County residents to attend to learn more about their 287(g) program or raise concerns with their local elected officials, they would have had to
drive nearly two hours from home. Similarly, residents of other jurisdictions with steering committees have found that meetings are sometimes
held at courthouses or ICE offices many miles away. Even more concerning, having meetings in courthouses or ICE offices may restrict
access for community members who are immigrants, given the rise in ICE’s practice of targeting and arresting immigrants inside local
courthouses.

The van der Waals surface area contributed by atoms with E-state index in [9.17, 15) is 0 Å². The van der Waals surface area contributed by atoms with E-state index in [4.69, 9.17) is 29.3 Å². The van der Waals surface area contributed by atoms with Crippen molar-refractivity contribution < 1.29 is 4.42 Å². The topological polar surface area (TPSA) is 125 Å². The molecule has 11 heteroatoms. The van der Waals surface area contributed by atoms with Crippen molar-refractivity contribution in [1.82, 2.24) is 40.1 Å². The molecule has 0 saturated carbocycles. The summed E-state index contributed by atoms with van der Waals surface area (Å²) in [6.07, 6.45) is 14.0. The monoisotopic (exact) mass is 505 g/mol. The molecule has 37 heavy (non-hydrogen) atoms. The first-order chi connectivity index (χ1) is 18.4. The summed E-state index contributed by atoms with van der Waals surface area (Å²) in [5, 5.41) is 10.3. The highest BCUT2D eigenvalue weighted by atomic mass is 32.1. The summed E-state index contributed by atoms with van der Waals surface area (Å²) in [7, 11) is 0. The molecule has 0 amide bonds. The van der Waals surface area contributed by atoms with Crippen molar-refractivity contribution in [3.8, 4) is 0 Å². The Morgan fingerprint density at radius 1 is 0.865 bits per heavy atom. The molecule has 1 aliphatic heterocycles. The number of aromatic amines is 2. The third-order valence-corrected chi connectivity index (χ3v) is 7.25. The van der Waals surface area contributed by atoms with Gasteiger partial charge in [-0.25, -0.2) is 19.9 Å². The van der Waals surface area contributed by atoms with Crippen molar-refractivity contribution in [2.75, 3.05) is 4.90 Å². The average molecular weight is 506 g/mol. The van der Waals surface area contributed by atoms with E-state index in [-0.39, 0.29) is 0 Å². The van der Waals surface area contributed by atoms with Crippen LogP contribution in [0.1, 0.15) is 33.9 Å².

Recommendations and conclusion
As the growth of 287(g) agreements is likely to continue nationwide, a lack of transparency and poor oversight will only aggravate their negative
impacts on local communities. For localities, any attempts to discourage participation from community members, particularly those most
affected by the 287(g) program, puts community trust at great risk and fails to provide the crucial oversight needed to prevent these programs
from having adverse effects in communities.

The following recommendations provide a path forward to ensure that ICE and participating LEAs meet effective 287(g) program oversight:
•        Every participating jurisdiction must establish a 287(g) steering committee that includes community stakeholders. Moreover, steering
committees should hold regular meetings that are fully accessible to members of the public and that are announced accurately and in a timely
manner.